7 ways to beat boredom and procrastination when studying

Let’s face it: studying can be a challenge. With exams in full swing, students from all over now find themselves in that all too familiar scenario – sitting at a desk, books laid out, laptop open, mug of piping hot coffee or tea. The stage is set, and it’s time to get the head down and (gulp) study.

It’s at this point, the human brain becomes extremely good – exceptional, even – at one thing. You all know what I’m talking about.


That’s right. The self-inflicted study session sends our brains desperately searching for anything even remotely more interesting to occupy itself with, instead of the subject at hand. That mammoth textbook staring back at you from the desk looks too intimidating, and so perhaps you’d rather see what’s on YouTube instead.

‘Just 10 minutes, then I’ll hit the books,’ you think. ‘Pinkie promise.’

Chances are, you may have even stumbled across this very blog because you’re on a procrastination binge right now. We forgive you.

It’s totally normal to feel overwhelmed when it comes to studying – which in turn leads to ineffective study sessions, wandering attention and procrastination.

So, let’s get back on track, shall we? The following tried-and-tested methods will help turn even the most prolific procrastinator into studying machine.

1. Clear your desk

With the exception of Albert Einstein and his infamous messy desk, clearing away the clutter can have a positive effect on the mind.

It’s common to feel overwhelmed when studying, and having a desk that’s covered with books, paper and other clutter can add to those feelings. So, focus on a single area of study and clear away anything that is not related to that task.

Maintaining an organised study space will give you a sense of control and help keep you on top of things.

2. Break it down

This one sounds very simple, but you’d be amazed how often this helps people who are fighting revision boredom and procrastination. Every task, no matter how seemingly insurmountable, can be broken down into smaller and more manageable parts.

Have 200-page text book to read? Just read chapter one, read paragraph one of chapter one or even read the first sentence of that paragraph. It sounds ridiculous, but you’re teaching your brain to overcome ‘study inertia’. Adopting this approach gives you a ‘micro reward’ by actually accomplishing something, no matter how small and finding out that it wasn’t so scary after all.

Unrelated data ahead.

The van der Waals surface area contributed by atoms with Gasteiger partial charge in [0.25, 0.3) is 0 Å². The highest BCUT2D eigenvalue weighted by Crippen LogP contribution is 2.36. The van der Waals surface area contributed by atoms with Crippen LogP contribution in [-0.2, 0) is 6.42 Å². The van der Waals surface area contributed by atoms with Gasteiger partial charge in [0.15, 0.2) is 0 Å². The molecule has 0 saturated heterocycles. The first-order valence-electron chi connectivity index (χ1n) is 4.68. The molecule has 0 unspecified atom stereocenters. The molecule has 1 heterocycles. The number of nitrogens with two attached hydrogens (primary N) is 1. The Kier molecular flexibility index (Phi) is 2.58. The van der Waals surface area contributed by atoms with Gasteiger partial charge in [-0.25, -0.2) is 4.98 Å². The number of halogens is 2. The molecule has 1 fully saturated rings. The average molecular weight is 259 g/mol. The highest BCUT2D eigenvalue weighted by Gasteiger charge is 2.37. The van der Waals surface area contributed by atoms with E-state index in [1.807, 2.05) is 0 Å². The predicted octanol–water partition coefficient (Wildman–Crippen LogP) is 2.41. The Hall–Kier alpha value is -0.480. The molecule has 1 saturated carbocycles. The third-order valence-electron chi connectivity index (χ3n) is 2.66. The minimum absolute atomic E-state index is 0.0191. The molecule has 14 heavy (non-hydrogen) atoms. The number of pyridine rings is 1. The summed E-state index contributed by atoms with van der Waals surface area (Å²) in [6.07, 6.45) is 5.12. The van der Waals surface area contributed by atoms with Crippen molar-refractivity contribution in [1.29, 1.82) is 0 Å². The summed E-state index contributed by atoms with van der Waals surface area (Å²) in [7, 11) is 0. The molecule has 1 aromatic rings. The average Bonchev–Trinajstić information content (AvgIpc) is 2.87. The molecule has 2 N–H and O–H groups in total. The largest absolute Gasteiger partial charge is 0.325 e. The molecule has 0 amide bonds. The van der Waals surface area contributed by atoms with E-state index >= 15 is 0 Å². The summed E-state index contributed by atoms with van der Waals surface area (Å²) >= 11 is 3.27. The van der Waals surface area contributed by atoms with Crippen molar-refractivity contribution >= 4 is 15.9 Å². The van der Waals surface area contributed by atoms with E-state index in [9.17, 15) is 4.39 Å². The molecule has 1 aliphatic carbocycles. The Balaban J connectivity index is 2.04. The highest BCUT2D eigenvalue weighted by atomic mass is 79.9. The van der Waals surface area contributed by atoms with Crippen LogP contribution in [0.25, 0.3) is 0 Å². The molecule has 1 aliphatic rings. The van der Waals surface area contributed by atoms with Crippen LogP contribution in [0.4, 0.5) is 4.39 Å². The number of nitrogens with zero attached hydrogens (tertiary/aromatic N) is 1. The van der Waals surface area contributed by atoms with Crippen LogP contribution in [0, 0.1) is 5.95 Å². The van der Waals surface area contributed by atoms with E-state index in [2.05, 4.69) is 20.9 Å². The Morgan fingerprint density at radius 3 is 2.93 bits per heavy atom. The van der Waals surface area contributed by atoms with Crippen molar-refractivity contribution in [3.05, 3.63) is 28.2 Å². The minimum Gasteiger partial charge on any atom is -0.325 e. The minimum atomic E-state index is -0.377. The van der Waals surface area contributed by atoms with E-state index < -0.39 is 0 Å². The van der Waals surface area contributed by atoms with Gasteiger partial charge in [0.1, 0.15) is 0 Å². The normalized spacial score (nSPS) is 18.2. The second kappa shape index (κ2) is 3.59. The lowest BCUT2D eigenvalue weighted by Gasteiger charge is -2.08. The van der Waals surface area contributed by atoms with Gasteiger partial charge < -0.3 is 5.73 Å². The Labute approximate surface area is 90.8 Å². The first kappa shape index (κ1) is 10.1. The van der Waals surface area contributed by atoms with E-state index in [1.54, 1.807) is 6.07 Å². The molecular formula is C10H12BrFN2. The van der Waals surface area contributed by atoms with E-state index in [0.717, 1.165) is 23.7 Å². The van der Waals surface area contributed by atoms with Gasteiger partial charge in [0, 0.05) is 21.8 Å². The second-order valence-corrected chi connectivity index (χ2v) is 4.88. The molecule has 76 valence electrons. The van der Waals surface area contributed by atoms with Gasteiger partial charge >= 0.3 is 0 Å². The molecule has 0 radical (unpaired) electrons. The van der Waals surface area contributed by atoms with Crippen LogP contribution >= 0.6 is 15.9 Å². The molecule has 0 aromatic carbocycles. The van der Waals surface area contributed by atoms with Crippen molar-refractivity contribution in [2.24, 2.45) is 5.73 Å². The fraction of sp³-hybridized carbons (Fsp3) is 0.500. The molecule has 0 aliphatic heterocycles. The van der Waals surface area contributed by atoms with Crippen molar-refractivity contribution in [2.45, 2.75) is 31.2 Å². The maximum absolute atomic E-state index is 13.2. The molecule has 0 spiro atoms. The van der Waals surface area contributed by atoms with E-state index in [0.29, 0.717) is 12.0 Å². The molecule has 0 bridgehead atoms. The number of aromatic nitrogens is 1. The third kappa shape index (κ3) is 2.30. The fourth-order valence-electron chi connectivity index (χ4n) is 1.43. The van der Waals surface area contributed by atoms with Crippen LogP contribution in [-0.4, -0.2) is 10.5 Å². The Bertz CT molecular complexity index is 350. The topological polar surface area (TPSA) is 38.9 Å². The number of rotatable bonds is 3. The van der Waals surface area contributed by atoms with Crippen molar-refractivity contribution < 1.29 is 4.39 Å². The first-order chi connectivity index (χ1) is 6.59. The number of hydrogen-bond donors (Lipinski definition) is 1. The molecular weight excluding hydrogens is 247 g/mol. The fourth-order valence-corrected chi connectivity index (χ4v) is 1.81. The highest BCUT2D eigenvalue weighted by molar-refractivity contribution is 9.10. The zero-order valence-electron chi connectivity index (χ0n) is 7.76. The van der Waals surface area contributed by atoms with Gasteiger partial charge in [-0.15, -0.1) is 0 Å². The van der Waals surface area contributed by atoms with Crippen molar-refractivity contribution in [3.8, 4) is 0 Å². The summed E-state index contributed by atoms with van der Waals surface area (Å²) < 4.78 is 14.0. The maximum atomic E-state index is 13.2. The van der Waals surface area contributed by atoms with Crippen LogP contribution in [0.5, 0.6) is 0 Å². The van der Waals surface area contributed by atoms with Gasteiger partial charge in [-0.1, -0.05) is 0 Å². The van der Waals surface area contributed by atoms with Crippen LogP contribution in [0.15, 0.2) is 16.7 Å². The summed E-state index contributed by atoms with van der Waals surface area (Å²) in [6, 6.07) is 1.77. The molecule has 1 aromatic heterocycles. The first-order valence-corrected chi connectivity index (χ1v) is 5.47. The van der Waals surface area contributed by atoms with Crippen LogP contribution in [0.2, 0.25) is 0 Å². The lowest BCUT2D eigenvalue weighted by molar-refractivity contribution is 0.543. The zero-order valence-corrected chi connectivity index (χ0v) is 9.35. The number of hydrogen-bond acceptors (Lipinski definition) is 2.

Once you’ve tackled that very first step, continuing on to do a little more becomes easier and easier – until presto! You’re studying. Go you.

3. Eat the frog

‘Eat a live frog first thing in the morning and nothing worse will happen to you the rest of the day.’

Mark Twain

Ok, put that poor frog down and step away. We’re not being literal here. The concept of ‘eating the frog’ is just a metaphor for organising your tasks by priority – specifically, your biggest and most challenging task (your ‘frog’) first! By getting your biggest task out of the way first, you gain the maximum sense of achievement right from the start, fuelling you to knock out the rest of your study sessions for that day.

Here’s another easy way to remember this tip (without the frog):

Do the worst first.

4. Pump up the volume (not too loud, though)

For some people, when it comes to studying, silence can be deafening. If you’re one of those people that can’t stand the silence, perhaps putting on some music will help act as white noise and allow you to focus in on the task at hand.

Now, we aren’t going to cite the usual age-old studies that classical music is the only music you should study to (personally, it puts us to sleep). But we would recommend songs without lyrics, as these can cause you to be more easily distracted. Instrumental music like movie soundtracks or even ambient sounds are usually a good bet.

5. Partner up

This tip comes with its own note of caution: for many finding a study partner is a great way to mix up studying sessions, allowing ideas and conversation to bounce back and forth during a study session. For others, it can be counterproductive.

Be careful who you choose as a study buddy and be honest enough with yourself to recognise if you’re actually being more productive or you have just found another fellow procrastinator to play PS4 with.

6. Get inspired

Sometimes you can’t see the wood for the trees.

Diving headfirst into heavy theory and study material can sometimes cause you to lose sight of why you’re studying this subject in the first place. This kills motivation and breeds boredom.

If you find yourself in this situation, take a step back and rediscover the topic at a simpler level. Go onto YouTube and find interesting, real-world cases of this subject in action – from David Attenborough and his love of the natural world, to Carl Sagan and Bill Nye the Science Guy. These popularisers of their field are responsible for igniting the passions of a generation, and can give you the fuel you need to get you through those study sessions when you find yourself getting ‘into the weeds’.

7. Perfection is the enemy of progress

This is one of our all-time favourite phrases.

At the end of the day, we can be our own worst enemy. Overcoming the initial inertia in order to buckle down and study can be challenging, and often at the heart of this is a deeply held fear that we either aren’t good enough, smart enough or disciplined enough to start, so why bother?

However, by understanding that nothing in this world is perfect, putting in the work and giving something your best effort is infinitely better than not starting at all for fear of failure. Sometimes, ‘good enough’, is good enough (stick that on a post-it!)

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